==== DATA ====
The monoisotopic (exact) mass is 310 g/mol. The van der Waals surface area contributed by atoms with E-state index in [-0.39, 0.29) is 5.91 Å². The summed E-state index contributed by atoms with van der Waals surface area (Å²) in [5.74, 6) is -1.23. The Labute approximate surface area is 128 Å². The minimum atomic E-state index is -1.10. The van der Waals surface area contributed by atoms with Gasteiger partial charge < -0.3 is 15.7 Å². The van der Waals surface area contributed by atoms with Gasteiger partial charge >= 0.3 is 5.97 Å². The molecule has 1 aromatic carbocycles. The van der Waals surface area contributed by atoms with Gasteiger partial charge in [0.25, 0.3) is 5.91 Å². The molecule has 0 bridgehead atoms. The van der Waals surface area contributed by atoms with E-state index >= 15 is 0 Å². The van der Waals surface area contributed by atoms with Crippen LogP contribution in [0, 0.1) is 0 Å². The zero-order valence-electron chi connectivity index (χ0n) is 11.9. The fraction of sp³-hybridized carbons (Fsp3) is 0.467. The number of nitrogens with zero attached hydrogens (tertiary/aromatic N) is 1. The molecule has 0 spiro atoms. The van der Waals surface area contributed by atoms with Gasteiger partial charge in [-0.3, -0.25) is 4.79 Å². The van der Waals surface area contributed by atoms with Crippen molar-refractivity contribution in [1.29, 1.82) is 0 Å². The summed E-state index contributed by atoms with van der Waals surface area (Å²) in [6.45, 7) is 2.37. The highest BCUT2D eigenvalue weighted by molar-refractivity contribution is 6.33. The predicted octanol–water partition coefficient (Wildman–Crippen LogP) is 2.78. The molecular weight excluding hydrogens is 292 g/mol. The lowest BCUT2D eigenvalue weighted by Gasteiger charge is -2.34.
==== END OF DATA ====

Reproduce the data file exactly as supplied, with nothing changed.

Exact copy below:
The monoisotopic (exact) mass is 310 g/mol. The van der Waals surface area contributed by atoms with E-state index in [-0.39, 0.29) is 5.91 Å². The summed E-state index contributed by atoms with van der Waals surface area (Å²) in [5.74, 6) is -1.23. The Labute approximate surface area is 128 Å². The minimum atomic E-state index is -1.10. The van der Waals surface area contributed by atoms with Gasteiger partial charge < -0.3 is 15.7 Å². The van der Waals surface area contributed by atoms with Gasteiger partial charge >= 0.3 is 5.97 Å². The molecule has 1 aromatic carbocycles. The van der Waals surface area contributed by atoms with Gasteiger partial charge in [0.25, 0.3) is 5.91 Å². The molecule has 0 bridgehead atoms. The van der Waals surface area contributed by atoms with E-state index >= 15 is 0 Å². The van der Waals surface area contributed by atoms with Crippen LogP contribution in [0, 0.1) is 0 Å². The zero-order valence-electron chi connectivity index (χ0n) is 11.9. The fraction of sp³-hybridized carbons (Fsp3) is 0.467. The number of nitrogens with zero attached hydrogens (tertiary/aromatic N) is 1. The molecule has 0 spiro atoms. The van der Waals surface area contributed by atoms with Gasteiger partial charge in [-0.3, -0.25) is 4.79 Å². The van der Waals surface area contributed by atoms with Crippen molar-refractivity contribution in [1.29, 1.82) is 0 Å². The summed E-state index contributed by atoms with van der Waals surface area (Å²) in [6.45, 7) is 2.37. The highest BCUT2D eigenvalue weighted by molar-refractivity contribution is 6.33. The predicted octanol–water partition coefficient (Wildman–Crippen LogP) is 2.78. The molecular weight excluding hydrogens is 292 g/mol. The lowest BCUT2D eigenvalue weighted by Gasteiger charge is -2.34.